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A beam of light in new material design

A conversation with professor Christopher Barner-Kowollik, Head of the Soft Matter Materials Laboratory at Queensland University of Technology

Using the power of light to control and programme the shape of materials, Australian Laureate Fellow, Professor Barner-Kowollik, leads researchers studying complex polymer reactions with real-world applications. The group’s pioneering work includes the use of light for soft matter material design with applications ranging from dentistry, to 3D laser lithography.© Queensland University of Technology

What type of research are you doing in your lab?

We work with polymers, in particular constructing and altering their properties with light.

Using light to trigger chemical reactions offers key advantages over using heat. Light affords both temporal control (it can be switched on and off easily) and spatial control (a beam of light can be directed where you want the reaction to occur or even confined in 3D space using high light intensities).

What are some applications of your work?

Light is used in a range of applications that affect everybody. When you have a filling at the dentist, for example, it contains a polymer composite material that is typically hardened (cured) using light.

For example, we are investigating the use of light in advanced dental materials. Instead of using a drill, the dentist could shine light of a different wavelength on the filling than the one used for curing, which would liquefy and be readily removed from the cavity. On a chemical level this is quite hard to do. The concept is called wavelength orthogonality. It means that in the same reaction mixture — the filling in this case — one colour of light could harden the filling and a different colour of light could soften it. This technology of light-reversible adhesion could have other dental applications, e.g. braces are normally glued to the teeth and then they have to be cracked off, which damages the tooth enamel. Applying this concept, light could be used to remove the glue in a very soft and gentle way.

Another application is 3D printing, where light is one of the most common ways to print polymeric materials. We are particularly interested in printing micro and nano-materials, using a process known as 3D laser lithography.

Some of the interesting potential applications could be using a 3D printer to print conducting molecular circuitry — computer chip manufacture for example. Our research can also be applied to the problem of waste. Many packaging materials cannot be recycled because the components are glued together. Electronics, such as smart phones for example, are difficult to take apart. If we could use light of a particular wavelength to unglue them, the components could be recycled, moving closer to a circular economy.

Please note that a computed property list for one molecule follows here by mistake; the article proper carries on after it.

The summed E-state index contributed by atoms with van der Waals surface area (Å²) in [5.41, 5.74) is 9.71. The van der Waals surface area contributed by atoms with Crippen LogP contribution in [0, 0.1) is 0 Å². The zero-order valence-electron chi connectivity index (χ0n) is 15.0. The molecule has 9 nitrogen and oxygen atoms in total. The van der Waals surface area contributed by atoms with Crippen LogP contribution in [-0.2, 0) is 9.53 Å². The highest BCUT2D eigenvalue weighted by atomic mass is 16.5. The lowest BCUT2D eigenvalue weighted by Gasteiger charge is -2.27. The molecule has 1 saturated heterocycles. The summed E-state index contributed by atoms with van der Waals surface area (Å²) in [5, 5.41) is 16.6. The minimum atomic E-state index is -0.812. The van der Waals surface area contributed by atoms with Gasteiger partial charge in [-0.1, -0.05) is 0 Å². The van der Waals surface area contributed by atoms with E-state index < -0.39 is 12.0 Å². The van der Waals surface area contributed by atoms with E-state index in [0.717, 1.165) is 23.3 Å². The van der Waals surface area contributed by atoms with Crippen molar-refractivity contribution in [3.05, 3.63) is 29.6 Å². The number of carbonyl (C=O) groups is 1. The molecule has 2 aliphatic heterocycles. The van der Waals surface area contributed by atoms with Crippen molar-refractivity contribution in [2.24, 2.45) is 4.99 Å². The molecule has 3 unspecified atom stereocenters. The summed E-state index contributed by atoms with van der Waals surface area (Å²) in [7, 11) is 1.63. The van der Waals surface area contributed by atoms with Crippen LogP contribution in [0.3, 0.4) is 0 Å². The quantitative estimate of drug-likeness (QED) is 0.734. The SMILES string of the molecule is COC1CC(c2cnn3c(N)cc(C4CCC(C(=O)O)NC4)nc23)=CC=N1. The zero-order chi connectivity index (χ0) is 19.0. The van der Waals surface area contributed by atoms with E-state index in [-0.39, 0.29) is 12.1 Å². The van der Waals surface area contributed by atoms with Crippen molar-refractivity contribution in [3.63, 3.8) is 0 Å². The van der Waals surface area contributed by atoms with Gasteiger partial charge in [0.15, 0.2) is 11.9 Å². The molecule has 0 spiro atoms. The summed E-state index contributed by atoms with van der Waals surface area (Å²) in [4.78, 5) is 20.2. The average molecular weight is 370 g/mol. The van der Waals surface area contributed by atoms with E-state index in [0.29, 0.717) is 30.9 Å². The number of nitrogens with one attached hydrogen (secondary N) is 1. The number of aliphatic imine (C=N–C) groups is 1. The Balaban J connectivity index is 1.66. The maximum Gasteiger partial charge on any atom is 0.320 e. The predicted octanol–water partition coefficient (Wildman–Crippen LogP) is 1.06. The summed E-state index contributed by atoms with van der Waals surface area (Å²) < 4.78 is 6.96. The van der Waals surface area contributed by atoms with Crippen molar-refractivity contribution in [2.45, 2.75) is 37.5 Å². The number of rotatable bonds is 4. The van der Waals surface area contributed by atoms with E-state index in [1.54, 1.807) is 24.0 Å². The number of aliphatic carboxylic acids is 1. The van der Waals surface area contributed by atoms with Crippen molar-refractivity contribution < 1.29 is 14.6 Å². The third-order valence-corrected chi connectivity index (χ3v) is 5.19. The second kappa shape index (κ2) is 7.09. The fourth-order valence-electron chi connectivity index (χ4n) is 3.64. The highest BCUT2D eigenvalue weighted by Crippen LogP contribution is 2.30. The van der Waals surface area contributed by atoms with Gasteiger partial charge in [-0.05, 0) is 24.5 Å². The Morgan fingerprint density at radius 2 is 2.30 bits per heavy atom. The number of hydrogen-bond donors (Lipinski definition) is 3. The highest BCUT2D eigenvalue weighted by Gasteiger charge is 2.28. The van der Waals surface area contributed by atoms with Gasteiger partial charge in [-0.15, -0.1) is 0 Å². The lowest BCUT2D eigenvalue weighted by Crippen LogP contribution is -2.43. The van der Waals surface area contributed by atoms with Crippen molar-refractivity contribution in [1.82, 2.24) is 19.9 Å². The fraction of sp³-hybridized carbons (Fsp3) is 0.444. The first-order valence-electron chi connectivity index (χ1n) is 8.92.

Describe your group at QUT?

We have a group of about 40 researchers, consisting of PhD students, honours students, postdoctoral fellows and other academic staff. We are a close team, and, importantly, we work in an open project environment.

The PhD students have their individual projects, but essentially every project is open for everybody to contribute. We put the science first, we want the best outcome and ask everyone to put their egos aside and contribute to the big picture. This approach allows us to really focus on the science and has enabled us to publish more than 40 high-impact papers each year.

Our research is funded about 70% from public sector sources such as the ARC and 30% from industry.

Do you work closely with other groups?

Over the past 20 years, we have collaborated with more than 150 different institutions in 27 countries. We work with a range of the largest chemical companies in the world, and smaller start-ups in a wide range of industries. These industry partners range from transnational chemical giants such as BASF, Merck and Evonik to recycling companies, 3D printing companies and the manufacturers of light emitting displays.

We have a portfolio of about 22 patents. Some of our systems in the field of light-controlled, self-healing polymers have been taken up by Evonik, so we have made a few inroads into commercial exploitation of these technologies.

What sets you apart from other research groups in the same field?

Only a few groups work with light-driven research in the field of soft matter materials science, and we are the leaders in using light to such a high degree of precision. We have a very high-powered, dedicated laser facility where we can access finely gated monochromatic light to induce chemical reactions.

As we work a lot with lasers, our group entails physicists as well as chemists. We have a state-of-the-art chemistry wet laboratory next to our laser facility — a combination which is quite rare and thus chemists and physicists can work together in one space.

doi: 10.1038/d42473-019-00385-0